Pauloma Parva is a significant episode in the epic Mahabharata that takes place on the fifth day of the Kurukshetra war. It is named after the sage Pauloma, who was the father of Amba, a princess who had been spurned by Bhishma. The events that unfold on this day have far-reaching consequences for the Pandavas and the Kauravas and have been immortalized in Indian mythology.
Bhishma was one of the most respected warriors of his time and had taken a vow of celibacy. When Amba approached him seeking marriage, Bhishma refused, stating that he had taken an oath never to marry or have children. Amba was furious at being rejected and vowed to take revenge on Bhishma. She approached various kings seeking their help, but none were willing to go against Bhishma, as he was known for his valor and his honor.
After several failed attempts, Amba finally found a king who was willing to take up her cause. This king, Salwa, was a powerful warrior and agreed to fight Bhishma on her behalf. However, Bhishma defeated Salwa and spared his life, as he did not want to kill a fellow warrior who had fought valiantly.
Amba was left without any options and decided to perform penance to please Lord Shiva, seeking his help in taking revenge against Bhishma. Lord Shiva was pleased with Amba’s devotion and granted her a boon that she would be the cause of Bhishma’s death. Amba was overjoyed at this boon, and she returned to the battlefield, hoping to kill Bhishma.
The fifth day of the war began with Bhishma and Arjuna facing each other in a fierce battle. Arjuna was one of the greatest warriors of his time and was the favorite disciple of Lord Krishna. Bhishma, on the other hand, was a formidable warrior, and his skills were matched only by his honor and integrity.
As the battle between Bhishma and Arjuna intensified, it became clear that Arjuna was no match for Bhishma. The latter had taken an oath that he would either kill Arjuna or make Lord Krishna break his vow of not fighting in the war. Krishna, who was watching the battle, realized that Bhishma could not be defeated by normal means, and that he had to be neutralized in some other way.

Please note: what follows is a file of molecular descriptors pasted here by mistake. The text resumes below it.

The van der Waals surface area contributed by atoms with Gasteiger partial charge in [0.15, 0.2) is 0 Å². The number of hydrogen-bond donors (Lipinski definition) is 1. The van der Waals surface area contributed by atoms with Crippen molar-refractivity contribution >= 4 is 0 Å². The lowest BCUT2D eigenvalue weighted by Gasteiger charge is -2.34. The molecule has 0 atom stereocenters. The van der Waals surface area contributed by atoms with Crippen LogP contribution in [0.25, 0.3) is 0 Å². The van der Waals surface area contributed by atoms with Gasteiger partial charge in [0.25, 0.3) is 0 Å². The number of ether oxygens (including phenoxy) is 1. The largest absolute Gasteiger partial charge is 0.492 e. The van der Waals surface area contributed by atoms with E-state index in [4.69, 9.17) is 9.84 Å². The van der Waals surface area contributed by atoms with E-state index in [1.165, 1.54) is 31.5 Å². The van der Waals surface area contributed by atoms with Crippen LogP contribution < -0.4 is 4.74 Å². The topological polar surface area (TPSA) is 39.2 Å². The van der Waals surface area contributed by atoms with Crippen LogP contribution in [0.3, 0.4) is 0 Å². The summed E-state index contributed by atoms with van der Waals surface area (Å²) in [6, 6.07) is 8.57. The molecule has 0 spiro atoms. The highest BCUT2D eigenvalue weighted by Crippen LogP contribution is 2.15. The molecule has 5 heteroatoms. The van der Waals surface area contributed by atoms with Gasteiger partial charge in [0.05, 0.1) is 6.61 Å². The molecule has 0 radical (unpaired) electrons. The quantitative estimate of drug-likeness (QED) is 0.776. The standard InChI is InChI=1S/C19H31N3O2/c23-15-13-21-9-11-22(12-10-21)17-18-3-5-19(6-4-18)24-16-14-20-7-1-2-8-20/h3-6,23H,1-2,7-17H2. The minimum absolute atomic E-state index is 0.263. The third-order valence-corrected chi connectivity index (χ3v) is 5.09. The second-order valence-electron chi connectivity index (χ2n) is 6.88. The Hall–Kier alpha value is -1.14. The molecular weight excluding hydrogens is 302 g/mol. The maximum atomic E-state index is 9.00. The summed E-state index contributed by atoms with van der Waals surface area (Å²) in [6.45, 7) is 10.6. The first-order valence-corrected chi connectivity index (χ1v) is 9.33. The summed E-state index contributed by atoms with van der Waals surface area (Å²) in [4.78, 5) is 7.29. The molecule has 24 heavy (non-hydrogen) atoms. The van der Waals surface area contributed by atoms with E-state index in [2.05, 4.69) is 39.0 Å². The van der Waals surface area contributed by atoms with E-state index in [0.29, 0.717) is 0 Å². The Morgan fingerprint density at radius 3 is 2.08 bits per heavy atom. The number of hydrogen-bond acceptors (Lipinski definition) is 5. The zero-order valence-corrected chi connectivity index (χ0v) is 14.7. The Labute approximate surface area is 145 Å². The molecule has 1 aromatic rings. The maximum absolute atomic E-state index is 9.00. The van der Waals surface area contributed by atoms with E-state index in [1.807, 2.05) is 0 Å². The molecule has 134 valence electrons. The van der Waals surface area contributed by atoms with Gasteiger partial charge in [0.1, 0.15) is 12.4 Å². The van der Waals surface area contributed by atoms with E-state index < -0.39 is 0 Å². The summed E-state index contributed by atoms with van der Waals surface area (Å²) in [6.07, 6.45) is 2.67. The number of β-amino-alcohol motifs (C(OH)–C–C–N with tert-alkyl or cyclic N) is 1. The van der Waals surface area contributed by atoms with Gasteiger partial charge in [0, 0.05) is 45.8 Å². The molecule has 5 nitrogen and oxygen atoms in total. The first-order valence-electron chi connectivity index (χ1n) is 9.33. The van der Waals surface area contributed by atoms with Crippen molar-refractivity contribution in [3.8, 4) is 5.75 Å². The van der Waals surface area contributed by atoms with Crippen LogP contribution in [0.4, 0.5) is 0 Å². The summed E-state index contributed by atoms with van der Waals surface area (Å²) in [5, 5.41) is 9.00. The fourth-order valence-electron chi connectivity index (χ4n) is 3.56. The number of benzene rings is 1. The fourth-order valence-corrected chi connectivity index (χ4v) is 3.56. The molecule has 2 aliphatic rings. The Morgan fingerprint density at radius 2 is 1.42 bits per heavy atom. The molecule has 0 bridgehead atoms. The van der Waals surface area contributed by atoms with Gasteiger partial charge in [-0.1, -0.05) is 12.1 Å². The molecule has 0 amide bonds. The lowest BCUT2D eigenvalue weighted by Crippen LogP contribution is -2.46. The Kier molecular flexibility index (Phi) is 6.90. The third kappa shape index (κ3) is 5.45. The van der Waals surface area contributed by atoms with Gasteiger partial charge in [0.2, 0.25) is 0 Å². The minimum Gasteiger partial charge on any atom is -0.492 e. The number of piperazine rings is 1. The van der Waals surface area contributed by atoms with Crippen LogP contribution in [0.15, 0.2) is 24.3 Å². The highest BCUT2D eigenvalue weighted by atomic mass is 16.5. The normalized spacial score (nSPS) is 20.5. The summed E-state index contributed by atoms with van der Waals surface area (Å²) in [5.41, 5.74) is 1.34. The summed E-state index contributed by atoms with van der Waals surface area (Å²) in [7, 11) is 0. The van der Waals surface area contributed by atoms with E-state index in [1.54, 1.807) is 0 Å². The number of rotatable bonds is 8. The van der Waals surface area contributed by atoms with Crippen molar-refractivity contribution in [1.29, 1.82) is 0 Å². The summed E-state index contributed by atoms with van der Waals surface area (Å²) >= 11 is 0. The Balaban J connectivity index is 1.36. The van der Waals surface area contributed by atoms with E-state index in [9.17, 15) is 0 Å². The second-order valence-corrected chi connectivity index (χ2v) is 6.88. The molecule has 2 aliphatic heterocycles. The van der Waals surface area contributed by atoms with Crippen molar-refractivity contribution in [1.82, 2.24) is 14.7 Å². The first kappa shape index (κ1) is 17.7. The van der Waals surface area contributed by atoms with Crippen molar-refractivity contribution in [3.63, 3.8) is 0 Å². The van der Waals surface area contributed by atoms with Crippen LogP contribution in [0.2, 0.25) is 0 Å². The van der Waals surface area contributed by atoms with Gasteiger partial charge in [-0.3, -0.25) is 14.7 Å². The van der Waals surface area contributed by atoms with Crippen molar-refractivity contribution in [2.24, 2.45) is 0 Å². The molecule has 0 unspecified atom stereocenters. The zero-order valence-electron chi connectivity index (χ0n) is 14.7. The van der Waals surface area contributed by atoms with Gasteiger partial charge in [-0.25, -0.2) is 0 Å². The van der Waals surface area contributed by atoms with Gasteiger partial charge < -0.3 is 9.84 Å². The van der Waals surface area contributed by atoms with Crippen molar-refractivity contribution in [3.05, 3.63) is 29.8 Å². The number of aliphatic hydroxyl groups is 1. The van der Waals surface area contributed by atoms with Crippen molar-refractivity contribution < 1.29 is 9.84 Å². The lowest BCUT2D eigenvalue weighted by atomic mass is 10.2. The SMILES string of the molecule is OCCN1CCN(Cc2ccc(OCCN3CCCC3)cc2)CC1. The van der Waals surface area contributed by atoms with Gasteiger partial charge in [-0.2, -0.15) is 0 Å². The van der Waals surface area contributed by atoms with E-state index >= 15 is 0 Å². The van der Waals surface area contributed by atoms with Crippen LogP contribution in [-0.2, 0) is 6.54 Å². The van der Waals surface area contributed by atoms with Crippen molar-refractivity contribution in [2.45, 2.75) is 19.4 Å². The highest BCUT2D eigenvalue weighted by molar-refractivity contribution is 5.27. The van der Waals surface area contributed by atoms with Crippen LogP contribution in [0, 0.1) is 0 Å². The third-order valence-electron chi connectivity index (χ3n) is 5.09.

Krishna then reminded Arjuna of the promise he had made to the mother of the Kauravas, Gandhari. Gandhari had asked for a boon that her hundred sons should be immortal, and Krishna had promised that he would make one of them vulnerable. Arjuna then used a divine weapon to pierce Bhishma’s armor, which made him fall from his chariot. However, Bhishma did not die immediately, as he had the boon of choosing the time of his death.
Bhishma lay on a bed of arrows for several days, imparting wisdom to the Pandavas and the Kauravas. He spoke about dharma, duty, and the importance of upholding one’s honor, even in the face of adversity. His words had a profound impact on those who heard them, and his teachings continue to inspire people to this day.
The events of the Pauloma Parva are significant for several reasons. Firstly, they showcase the complex and multi-layered nature of the characters in the Mahabharata. Bhishma, for example, is a character who is simultaneously revered and reviled for his actions. He is respected for his valor and his loyalty to his family, but is also criticized for his role in the events that led up to the Kurukshetra war. Similarly, Amba is a character who undergoes a significant transformation from a lovelorn princess to a fierce warrior seeking revenge against a powerful enemy.
The events of the Pauloma Parva also highlight the importance of duty and honor in Indian mythology. Bhishma’s adherence to his vow of celibacy and his commitment to upholding his family’s honor are seen as important virtues in Indian culture. Similarly, Arjuna’s promise to Gandhari and his willingness to use divine weapons to defeat Bhishma are seen as acts of duty and sacrifice.
The teachings of Bhishma during his final moments on the battlefield are also significant. He speaks about the importance of following dharma and fulfilling one’s duty, even if it means going against one’s own desires. His words serve as a reminder to the Pandavas and the Kauravas that they are not just fighting a physical war, but also a war of values and principles.
The Pauloma Parva also has several connections to other episodes in the Mahabharata. For example, Amba’s story is closely linked to the story of Shikhandi, a warrior who was born as a woman but was later transformed into a man. Shikhandi plays a crucial role in the downfall of Bhishma, as he is used as a shield by Arjuna to attack Bhishma from behind.
The events of the Pauloma Parva also have significant implications for the rest of the war. Bhishma’s fall from grace weakens the Kaurava army, as he was one of their most important warriors. It also leads to the entry of other important characters, such as Drona and Karna, into the war. The events of the Pauloma Parva serve as a turning point in the war, and set the stage for the events that follow.
In conclusion, the Pauloma Parva is a significant episode in the epic Mahabharata, and has important implications for the rest of the war. Pauloma Parva showcases the complex and multi-layered nature of the characters in the epic, and highlights the importance of duty, honor, and dharma in Indian mythology. The teachings of Bhishma during his final moments on the battlefield continue to inspire people to this day, and serve as a reminder of the importance of upholding one’s values and principles in the face of adversity.
Thus endeth the 4th chapter in the series – The Pauloma parva.